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Painting it black in downtown Victoria

Initiative part of city’s new public realm plan
Victoria’s downtown public realm plan includes the development of new lighting for Douglas Street, similar to the models above, and painting many frontage elements black. Courtesy City of Victoria

Victoria Mayor Lisa Helps can’t wait to paint the town black – literally. Lights and street furniture such as benches, many of which range in colour, will be painted black to create a more timeless and cohesive look throughout the downtown core.

“I sincerely can’t wait to see everything painted black except for Chinatown,” Helps said. “Let’s get out those black paint cans and paint brushes.”

The initiative is part of the city’s downtown public realm plan to make frontage improvements and was given initial approval by councillors.

Over the past several years, a number of similar improvements have taken place along Government, Broad and Douglas streets, each with their own colour palette, type of street furniture and paving materials. However, that has resulted in a “busy, inconsistent and sometimes cluttered public realm,” which has been costly to maintain, according to a staff report brought forward at last week’s committee of the whole meeting.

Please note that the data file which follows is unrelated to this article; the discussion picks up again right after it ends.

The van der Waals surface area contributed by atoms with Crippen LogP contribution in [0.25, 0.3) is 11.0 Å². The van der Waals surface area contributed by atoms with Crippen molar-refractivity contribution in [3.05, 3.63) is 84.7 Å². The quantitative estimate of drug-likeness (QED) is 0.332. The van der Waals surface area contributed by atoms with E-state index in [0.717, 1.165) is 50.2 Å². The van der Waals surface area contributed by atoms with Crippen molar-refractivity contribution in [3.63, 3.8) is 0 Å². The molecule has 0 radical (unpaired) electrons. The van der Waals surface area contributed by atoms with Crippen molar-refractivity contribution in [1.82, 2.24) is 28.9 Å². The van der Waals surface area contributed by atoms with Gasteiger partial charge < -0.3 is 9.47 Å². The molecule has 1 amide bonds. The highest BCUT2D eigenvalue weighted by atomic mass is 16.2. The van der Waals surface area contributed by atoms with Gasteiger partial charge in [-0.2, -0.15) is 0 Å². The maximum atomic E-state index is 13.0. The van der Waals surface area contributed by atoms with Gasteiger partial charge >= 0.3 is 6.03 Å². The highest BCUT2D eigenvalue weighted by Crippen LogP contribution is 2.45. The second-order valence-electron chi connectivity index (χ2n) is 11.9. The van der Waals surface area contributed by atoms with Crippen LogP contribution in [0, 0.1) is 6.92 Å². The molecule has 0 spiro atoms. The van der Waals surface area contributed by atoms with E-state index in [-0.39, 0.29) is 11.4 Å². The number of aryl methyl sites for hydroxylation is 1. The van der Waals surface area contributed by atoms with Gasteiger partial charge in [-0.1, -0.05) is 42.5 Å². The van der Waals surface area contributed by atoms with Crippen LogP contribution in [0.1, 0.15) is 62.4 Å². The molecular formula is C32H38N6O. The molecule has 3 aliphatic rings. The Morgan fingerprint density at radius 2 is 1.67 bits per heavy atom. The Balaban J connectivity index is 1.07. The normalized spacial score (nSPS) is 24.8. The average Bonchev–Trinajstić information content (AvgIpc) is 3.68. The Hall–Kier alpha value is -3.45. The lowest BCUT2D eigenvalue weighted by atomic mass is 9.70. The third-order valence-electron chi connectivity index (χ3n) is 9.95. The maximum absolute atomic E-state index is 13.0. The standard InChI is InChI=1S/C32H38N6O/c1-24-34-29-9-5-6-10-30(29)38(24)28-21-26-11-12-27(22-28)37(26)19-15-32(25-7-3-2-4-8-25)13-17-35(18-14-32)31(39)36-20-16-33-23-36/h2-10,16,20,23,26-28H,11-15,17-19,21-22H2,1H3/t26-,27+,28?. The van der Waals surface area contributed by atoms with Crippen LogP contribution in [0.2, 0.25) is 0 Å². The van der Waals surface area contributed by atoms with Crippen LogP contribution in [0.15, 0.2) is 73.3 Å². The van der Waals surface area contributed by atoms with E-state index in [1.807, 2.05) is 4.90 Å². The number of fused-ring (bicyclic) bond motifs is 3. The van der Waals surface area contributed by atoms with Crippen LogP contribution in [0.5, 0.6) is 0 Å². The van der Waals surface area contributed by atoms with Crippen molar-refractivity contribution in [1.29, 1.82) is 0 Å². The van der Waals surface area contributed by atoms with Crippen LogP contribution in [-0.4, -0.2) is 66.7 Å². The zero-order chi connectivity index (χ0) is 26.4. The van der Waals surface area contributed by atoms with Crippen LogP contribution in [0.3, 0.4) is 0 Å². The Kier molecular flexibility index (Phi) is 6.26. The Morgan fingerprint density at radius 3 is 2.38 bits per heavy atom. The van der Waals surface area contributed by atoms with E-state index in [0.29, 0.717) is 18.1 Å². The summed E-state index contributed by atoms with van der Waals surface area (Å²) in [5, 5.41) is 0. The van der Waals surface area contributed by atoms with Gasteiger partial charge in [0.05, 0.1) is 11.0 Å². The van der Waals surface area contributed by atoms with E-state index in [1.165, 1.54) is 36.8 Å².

The new plan establishes a renewed vision, design framework and standards that aim to ensure a walkable, timeless and unified look, including a detailed catalogue of furnishings, materials, colours and specifications to guide future improvements.

It aims to install cluster lights in Old Town and the Inner Harbour and proposes a new ‘modern heritage’ style light for Newtown – a section east of Douglas Street – and Rock Bay.

Lights and street furnishings in Chinatown will remain the traditional red colour to set the area apart from the downtown.

“I’ll be happy to stroll down a Douglas Street with no cars … and get on a bus, rapid transit or train and make my way to Goldstream for a hike for a day,” Helps said. “It (the plan) gestures towards how we want the city to look all those years from now.”

Coun. Margaret Lucas called the plan “exciting” and said it sets out a strong vision for what the downtown will look like in the coming years.

The implementation of the plan, including updating the streetscape furnishings, materials and repainting, will occur gradually as part of improvements undertaken for new developments, through the city’s regular maintenance and replacement program, or capital plan projects.

The plan replaces the city’s downtown beautification strategy.